Thousands of homeowners will be getting relief soon if they took out a loan with Countrywide Financial before 2008. Charges against Countrywide, now a subsidiary of Bank of America, are part of the largest mortgage-servicing case ever to come before the Fair Trade Commission (FTC), and one of the largest overall judgments. The New York Times reported that Bank of America will pay $108 million to families who were charged inflated “cost of service” fees such as lawn mowing and property inspection.
Over the past few years, Countrywide has become the poster child for the predatory lending industry and has received much of the blame for the housing crisis. Reports of abuses include the inadequate underwriting of adjustable rate mortgages or ARMs, unhelpful customer service, abysmal record keeping, abusive origination fees, and making false and defaming claims against homeowners who filed for bankruptcy protection.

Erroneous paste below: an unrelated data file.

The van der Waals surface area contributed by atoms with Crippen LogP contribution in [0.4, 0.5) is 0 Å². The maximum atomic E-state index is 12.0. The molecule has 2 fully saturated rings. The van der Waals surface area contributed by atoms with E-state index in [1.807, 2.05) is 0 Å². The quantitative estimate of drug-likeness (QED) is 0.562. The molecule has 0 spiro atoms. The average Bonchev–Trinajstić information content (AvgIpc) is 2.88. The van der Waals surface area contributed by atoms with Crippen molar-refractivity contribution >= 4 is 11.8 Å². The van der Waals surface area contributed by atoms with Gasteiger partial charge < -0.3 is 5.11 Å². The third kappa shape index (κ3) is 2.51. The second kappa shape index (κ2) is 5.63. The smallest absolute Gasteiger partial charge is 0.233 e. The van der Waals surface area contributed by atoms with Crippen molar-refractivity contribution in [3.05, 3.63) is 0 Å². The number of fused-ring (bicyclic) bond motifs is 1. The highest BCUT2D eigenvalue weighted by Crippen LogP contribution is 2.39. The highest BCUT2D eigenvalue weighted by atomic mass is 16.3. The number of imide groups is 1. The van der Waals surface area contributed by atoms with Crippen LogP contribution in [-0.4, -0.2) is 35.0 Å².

As part of the monetary settlement, the FTC is requiring Bank of America to establish internal procedures and to use an independent third party to verify that bills and claims filed in Countrywide’s ongoing bankruptcy proceedings are valid. Countrywide also faces a criminal investigation by the Federal Fraud Enforcement Task Force into the defamation charges against it.
Unfortunately, Countrywide is only one of many lenders accused of predatory lending and consumer abuses. Although the FTC has played an integral role in holding Countrywide accountable, these predatory practices still abound in the mortgage industry. We need strong laws that protect consumers; that is why the Shriver Center supports an independent consumer protection agency which will prevent these abuses from happening in the future.
For more information contact the Community Investment Unit at the Shriver Center.
This article was co-authored by Susan Ritacca.